President Barack Obama outlined a plan to make two-year community colleges, like TJC, free to all student attending classes at least half-time and maintaining a 2.5 GPA. As nice as this may sound, there are problems below the surface that would make this even worse than the status quo. There’s no such thing as a free lunch, or community college degree.
The first question concerns graduation rates. According to the National Center for Education Statistics’ Digest of Education Statistics, only 19.5 percent of first-time, first-year students community college students complete their degrees within 150 percent of the time they’re supposed to take. In other words, less than 20 percent of us, statistically speaking, will complete a two-year degree in under three years. However, the number at 63 percent at for-profit universities. Perhaps public funds ought to go to the institutions providing the most public benefits.
How does President Obama propose we pay the cost of running a college if students are not paying for themselves? His plan would set the federal government back $60 billion over the next decade (with another $20 billion to be paid by states, likely from a raised sales tax), to be raised by a capital gains tax on “the wealthiest one percent of Americans” and on top financial institutions. We may not want to depend on these sources forever, though. In 1974, economist Art Laffer wrote his Laffer curve (of Ferris Bueler’s Day Off fame), proposing that taxes alter behavior. If my income is being taken from me, it is in my best financial interest to relocate, to hide my income, to make hefty deductions or find other ways to keep more for myself. In short, the act of raising the taxes too high actually decreases revenues, and make no mistake, that cost will come right back to you and me sooner or later.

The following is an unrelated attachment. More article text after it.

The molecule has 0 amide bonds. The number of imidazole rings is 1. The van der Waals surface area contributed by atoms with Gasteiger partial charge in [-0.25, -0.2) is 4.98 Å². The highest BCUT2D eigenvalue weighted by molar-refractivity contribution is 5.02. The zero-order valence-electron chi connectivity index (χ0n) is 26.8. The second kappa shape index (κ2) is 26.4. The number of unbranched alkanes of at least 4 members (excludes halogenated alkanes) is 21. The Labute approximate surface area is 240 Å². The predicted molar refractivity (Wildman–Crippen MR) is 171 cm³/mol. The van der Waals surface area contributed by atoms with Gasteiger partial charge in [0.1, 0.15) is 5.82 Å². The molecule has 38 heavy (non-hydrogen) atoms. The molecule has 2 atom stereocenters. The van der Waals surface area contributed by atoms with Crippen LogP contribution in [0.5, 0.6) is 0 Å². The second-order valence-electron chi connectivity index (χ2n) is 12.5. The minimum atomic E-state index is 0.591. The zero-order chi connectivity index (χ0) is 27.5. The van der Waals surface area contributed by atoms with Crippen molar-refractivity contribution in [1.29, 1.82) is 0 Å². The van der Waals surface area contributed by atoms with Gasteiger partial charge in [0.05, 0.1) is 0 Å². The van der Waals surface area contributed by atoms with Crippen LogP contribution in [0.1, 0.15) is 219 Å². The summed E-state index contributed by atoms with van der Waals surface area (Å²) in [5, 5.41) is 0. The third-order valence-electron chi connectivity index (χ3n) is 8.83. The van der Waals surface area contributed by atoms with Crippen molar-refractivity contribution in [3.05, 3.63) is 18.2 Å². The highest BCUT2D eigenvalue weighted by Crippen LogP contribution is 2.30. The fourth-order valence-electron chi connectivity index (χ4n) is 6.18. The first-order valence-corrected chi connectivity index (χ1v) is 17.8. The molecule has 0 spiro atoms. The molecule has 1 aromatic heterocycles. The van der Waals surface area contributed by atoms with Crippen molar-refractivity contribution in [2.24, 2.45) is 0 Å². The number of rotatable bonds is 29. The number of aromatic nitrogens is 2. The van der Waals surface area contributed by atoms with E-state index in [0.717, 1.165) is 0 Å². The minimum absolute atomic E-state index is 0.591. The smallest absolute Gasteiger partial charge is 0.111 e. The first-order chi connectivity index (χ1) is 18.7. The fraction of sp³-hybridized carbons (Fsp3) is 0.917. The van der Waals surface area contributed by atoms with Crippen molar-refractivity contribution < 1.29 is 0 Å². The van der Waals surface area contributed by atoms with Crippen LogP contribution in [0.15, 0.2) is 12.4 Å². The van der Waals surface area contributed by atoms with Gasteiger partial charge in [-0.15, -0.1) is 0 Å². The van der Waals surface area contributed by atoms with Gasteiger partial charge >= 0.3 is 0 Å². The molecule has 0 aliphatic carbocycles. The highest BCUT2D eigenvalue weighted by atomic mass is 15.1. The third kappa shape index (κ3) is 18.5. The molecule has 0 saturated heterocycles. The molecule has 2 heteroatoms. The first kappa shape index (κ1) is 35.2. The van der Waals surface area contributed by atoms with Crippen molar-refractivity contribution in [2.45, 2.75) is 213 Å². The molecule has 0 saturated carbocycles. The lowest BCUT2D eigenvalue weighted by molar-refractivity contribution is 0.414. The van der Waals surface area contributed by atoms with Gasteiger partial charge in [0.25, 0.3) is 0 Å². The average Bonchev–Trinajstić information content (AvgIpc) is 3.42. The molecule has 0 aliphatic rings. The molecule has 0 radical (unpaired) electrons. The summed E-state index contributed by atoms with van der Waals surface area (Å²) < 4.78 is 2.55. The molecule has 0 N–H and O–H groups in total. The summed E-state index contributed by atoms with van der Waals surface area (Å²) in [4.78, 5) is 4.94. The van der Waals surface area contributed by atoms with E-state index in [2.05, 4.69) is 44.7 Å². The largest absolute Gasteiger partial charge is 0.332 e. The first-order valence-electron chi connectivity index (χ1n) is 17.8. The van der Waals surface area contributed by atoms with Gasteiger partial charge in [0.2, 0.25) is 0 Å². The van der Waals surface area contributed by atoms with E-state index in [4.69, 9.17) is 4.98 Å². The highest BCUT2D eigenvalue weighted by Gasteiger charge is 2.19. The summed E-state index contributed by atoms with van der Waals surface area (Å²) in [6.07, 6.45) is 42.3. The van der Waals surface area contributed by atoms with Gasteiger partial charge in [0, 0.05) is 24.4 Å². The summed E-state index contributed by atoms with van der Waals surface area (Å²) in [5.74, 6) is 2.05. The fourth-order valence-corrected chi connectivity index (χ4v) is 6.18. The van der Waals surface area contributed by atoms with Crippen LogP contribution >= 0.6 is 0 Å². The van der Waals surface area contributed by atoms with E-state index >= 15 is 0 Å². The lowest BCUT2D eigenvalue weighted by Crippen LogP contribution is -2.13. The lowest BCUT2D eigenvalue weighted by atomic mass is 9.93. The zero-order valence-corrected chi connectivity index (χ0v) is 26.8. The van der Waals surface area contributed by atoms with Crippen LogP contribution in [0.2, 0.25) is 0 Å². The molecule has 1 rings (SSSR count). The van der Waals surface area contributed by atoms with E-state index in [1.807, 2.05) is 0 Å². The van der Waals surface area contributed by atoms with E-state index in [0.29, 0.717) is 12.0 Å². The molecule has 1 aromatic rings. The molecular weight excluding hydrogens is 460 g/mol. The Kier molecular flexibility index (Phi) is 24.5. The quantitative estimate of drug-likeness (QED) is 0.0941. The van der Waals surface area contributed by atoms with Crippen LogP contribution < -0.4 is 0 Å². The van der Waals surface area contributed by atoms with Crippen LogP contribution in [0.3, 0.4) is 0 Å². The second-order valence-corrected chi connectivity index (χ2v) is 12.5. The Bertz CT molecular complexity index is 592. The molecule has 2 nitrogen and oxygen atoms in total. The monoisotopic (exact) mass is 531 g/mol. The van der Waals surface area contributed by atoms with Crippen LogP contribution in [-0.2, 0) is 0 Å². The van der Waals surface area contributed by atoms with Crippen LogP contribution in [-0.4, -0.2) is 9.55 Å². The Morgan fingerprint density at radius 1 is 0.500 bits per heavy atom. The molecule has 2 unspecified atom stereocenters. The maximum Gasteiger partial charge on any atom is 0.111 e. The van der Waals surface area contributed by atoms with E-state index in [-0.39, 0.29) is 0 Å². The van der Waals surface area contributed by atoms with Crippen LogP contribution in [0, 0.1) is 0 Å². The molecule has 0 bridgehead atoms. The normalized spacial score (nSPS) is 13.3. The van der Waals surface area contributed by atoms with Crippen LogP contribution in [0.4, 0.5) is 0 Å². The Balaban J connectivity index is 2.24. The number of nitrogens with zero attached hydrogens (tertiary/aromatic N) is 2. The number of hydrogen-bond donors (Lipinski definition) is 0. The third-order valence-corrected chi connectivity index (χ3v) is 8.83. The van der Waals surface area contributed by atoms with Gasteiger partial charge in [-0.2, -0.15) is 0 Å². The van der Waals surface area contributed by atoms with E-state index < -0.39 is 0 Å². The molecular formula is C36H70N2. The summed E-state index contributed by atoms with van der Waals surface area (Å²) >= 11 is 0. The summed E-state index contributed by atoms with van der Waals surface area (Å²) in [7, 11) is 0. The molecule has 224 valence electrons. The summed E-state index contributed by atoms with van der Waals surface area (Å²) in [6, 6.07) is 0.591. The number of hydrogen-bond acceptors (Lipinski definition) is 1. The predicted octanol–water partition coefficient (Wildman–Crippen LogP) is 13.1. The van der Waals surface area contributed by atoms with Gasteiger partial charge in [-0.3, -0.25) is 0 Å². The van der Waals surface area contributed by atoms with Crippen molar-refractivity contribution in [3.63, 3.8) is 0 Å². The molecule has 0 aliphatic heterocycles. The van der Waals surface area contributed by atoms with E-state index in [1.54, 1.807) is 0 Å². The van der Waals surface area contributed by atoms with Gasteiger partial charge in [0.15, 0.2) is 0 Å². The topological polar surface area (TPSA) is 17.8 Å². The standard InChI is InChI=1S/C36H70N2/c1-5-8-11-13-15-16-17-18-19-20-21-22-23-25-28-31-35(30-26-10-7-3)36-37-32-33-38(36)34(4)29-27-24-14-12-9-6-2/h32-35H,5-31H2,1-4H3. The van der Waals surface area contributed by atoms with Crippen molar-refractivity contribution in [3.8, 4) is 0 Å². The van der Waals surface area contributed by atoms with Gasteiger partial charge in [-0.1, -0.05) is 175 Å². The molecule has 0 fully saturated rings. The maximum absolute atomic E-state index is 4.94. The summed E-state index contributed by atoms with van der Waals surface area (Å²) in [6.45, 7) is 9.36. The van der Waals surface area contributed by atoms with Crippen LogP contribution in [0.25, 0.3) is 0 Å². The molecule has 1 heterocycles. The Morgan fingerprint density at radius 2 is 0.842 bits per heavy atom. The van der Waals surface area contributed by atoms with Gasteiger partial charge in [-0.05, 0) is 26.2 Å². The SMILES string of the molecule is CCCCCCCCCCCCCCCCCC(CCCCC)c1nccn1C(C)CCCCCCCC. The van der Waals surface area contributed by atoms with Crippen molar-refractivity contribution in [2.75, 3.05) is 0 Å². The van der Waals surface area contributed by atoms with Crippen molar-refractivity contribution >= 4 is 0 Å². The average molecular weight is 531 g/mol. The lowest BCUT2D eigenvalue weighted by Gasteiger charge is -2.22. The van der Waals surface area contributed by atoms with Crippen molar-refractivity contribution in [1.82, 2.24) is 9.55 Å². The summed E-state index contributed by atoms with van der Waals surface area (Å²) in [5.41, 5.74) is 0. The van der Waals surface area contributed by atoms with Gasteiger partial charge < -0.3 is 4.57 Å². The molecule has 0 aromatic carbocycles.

The most compelling reason to oppose the president’s plan is the existence of Pell Grants. The average community college charges $3,300 per semester, but federal Pell Grants distribute roughly $5,730 per student per semester according to a CNN article by Michael B. Horn on Jan. 21. These funds are available only to low-income students who have not finished their first bachelor’s degree. The standards for free community college tuition are significantly looser, however, giving the most benefits to those not receiving Pell Grants — i.e. middle and upper class students. Why should we pay to subsidize those who, by definition, don’t need it?
These funds would be far better invested in a plan to expand the Pell Grant system, cut down on the bureaucratic red tape that keeps low-income students from what is rightfully theirs and then see if further action is needed. Let’s fix the current system before we throw good money into a new one.